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Divorce usually means changing your retirement plans as well

Divorce often has a ripple effect on your life. It doesn't just affect your relationship with your ex. It also changes where you live, whom you spend time with, your relationship with your children, your financial circumstances and perhaps your career.

That doesn't mean divorce has to be a negative experience. Many people look at divorce as an opportunity to rethink their choices and change the trajectory of their lives to ensure a happier future.

While doing so is great, you should also spend some time considering the practical and financial implications of your divorce. Specifically, you may need to spend some time re-evaluating your retirement plan and how you fund it.

Even with part of the pension or retirement account, you'll need more

The longer you and your spouse have been married, the more substantial your retirement assets probably are. You likely planned for several decades worth of living expenses for you and your ex. Unfortunately, those amounts depended on you and your spouse sharing the house and other costs of living.

After a divorce, you will have only a portion of the money you saved and double the share of the overall expense. You won't just have to pay your share of a mortgage. You will have to pay the whole mortgage on your own.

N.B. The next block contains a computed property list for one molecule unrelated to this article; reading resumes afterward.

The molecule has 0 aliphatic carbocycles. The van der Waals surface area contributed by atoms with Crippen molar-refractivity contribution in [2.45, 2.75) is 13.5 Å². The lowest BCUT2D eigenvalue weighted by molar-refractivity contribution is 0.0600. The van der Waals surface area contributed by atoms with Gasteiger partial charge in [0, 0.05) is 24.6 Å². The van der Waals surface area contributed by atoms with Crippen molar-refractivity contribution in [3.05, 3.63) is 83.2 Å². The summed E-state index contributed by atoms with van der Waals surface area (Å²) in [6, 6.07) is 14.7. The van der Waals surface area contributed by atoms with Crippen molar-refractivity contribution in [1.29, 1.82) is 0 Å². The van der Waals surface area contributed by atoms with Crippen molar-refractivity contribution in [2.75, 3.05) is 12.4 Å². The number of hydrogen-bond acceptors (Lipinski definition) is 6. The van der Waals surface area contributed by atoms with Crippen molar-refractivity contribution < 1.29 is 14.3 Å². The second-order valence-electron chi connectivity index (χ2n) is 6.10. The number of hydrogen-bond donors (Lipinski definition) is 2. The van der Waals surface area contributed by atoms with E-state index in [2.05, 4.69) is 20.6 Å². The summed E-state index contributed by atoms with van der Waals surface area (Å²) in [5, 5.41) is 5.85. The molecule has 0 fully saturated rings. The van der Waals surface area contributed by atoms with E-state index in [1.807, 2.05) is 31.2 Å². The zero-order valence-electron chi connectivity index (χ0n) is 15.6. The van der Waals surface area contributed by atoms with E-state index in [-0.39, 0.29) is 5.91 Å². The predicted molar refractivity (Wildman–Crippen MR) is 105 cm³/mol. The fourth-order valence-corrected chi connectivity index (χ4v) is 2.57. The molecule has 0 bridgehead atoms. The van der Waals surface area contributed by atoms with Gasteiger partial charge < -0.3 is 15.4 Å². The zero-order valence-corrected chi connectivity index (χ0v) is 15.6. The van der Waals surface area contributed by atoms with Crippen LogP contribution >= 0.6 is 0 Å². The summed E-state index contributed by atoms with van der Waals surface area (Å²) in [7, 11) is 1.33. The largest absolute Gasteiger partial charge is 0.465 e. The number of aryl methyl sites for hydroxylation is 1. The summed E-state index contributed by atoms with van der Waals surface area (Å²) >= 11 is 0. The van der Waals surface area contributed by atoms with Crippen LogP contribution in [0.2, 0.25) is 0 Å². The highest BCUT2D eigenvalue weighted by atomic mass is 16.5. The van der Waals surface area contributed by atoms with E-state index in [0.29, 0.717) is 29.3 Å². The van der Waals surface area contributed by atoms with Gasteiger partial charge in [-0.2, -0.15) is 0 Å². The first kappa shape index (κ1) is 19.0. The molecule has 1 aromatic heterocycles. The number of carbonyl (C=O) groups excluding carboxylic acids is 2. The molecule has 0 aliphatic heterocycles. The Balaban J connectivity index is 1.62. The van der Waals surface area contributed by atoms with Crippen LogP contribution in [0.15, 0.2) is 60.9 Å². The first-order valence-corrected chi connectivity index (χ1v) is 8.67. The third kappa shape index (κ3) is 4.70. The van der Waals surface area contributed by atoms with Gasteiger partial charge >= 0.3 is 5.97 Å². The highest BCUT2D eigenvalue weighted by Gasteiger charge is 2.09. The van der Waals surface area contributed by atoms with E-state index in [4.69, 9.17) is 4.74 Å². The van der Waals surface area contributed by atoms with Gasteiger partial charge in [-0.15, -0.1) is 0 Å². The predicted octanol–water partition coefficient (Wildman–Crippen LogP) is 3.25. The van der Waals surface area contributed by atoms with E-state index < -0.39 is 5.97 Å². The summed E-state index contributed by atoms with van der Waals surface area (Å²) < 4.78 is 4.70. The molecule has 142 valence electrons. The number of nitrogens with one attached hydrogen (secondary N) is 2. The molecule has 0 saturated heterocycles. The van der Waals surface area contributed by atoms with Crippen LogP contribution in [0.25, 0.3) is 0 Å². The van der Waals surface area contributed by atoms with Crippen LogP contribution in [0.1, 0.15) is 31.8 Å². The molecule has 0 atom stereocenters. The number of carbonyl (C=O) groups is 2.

It's easy to see how the amount you have saved simply won't cover everything, in most cases. However, that doesn't mean you should avoid retirement or divorce. It just means you need to be strategic about both. Working for a few extra years, increasing your savings or even selling some assets can all be ways to fund your retirement after divorce.

Look at your finances, and plan for a reasonable retirement

It can be hard to predict the exact outcome of the asset division process in a divorce. However, it's reasonable to assume that you should receive an equitable share of the assets acquired during your marriage. Predicting the exact amount is difficult, but you can probably come up with a broad estimate.

From that estimate, you can then determine how much more you will need to save in order to reach your retirement goals. In some cases, it may be necessary to review the goal you set for yourself in light of your new circumstances. You may need to save more to cover more expenses.

Alternately, you may decide to scale down your expectations for retirement, such as reducing your intention to travel. That might mean that you won't need as much money to retire. Don't discount the financial impact of the divorce either. Spousal support, child support and the actual cost of a divorce can all impact the assets you have available in retirement.

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